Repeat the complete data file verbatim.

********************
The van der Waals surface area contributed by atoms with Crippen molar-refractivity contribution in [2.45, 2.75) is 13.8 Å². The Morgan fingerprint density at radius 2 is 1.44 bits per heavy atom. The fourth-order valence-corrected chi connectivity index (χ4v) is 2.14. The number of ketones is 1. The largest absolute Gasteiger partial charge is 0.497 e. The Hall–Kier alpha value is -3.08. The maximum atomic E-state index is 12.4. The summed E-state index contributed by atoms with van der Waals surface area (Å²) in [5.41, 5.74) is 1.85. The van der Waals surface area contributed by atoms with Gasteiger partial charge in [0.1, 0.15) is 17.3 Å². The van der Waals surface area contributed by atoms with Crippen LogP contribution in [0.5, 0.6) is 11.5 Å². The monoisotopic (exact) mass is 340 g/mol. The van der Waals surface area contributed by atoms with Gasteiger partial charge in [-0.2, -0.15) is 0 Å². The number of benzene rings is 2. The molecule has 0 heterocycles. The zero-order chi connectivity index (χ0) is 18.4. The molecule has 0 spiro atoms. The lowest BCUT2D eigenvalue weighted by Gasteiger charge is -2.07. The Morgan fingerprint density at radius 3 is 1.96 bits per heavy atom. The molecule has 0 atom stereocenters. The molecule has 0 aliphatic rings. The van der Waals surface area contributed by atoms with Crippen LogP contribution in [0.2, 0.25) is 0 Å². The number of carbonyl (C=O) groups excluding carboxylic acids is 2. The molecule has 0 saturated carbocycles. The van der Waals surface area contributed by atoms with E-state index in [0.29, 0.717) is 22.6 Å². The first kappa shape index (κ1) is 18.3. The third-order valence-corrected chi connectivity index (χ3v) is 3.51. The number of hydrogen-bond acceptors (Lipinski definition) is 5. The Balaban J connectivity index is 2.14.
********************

The van der Waals surface area contributed by atoms with Crippen molar-refractivity contribution in [2.45, 2.75) is 13.8 Å². The Morgan fingerprint density at radius 2 is 1.44 bits per heavy atom. The fourth-order valence-corrected chi connectivity index (χ4v) is 2.14. The number of ketones is 1. The largest absolute Gasteiger partial charge is 0.497 e. The Hall–Kier alpha value is -3.08. The maximum atomic E-state index is 12.4. The summed E-state index contributed by atoms with van der Waals surface area (Å²) in [5.41, 5.74) is 1.85. The van der Waals surface area contributed by atoms with Gasteiger partial charge in [0.1, 0.15) is 17.3 Å². The van der Waals surface area contributed by atoms with Crippen LogP contribution in [0.5, 0.6) is 11.5 Å². The monoisotopic (exact) mass is 340 g/mol. The van der Waals surface area contributed by atoms with Gasteiger partial charge in [-0.2, -0.15) is 0 Å². The number of benzene rings is 2. The molecule has 0 heterocycles. The zero-order chi connectivity index (χ0) is 18.4. The molecule has 0 spiro atoms. The lowest BCUT2D eigenvalue weighted by Gasteiger charge is -2.07. The Morgan fingerprint density at radius 3 is 1.96 bits per heavy atom. The molecule has 0 atom stereocenters. The molecule has 0 aliphatic rings. The van der Waals surface area contributed by atoms with Crippen LogP contribution in [0.2, 0.25) is 0 Å². The number of carbonyl (C=O) groups excluding carboxylic acids is 2. The molecule has 0 saturated carbocycles. The van der Waals surface area contributed by atoms with E-state index in [0.29, 0.717) is 22.6 Å². The first kappa shape index (κ1) is 18.3. The third-order valence-corrected chi connectivity index (χ3v) is 3.51. The number of hydrogen-bond acceptors (Lipinski definition) is 5. The Balaban J connectivity index is 2.14.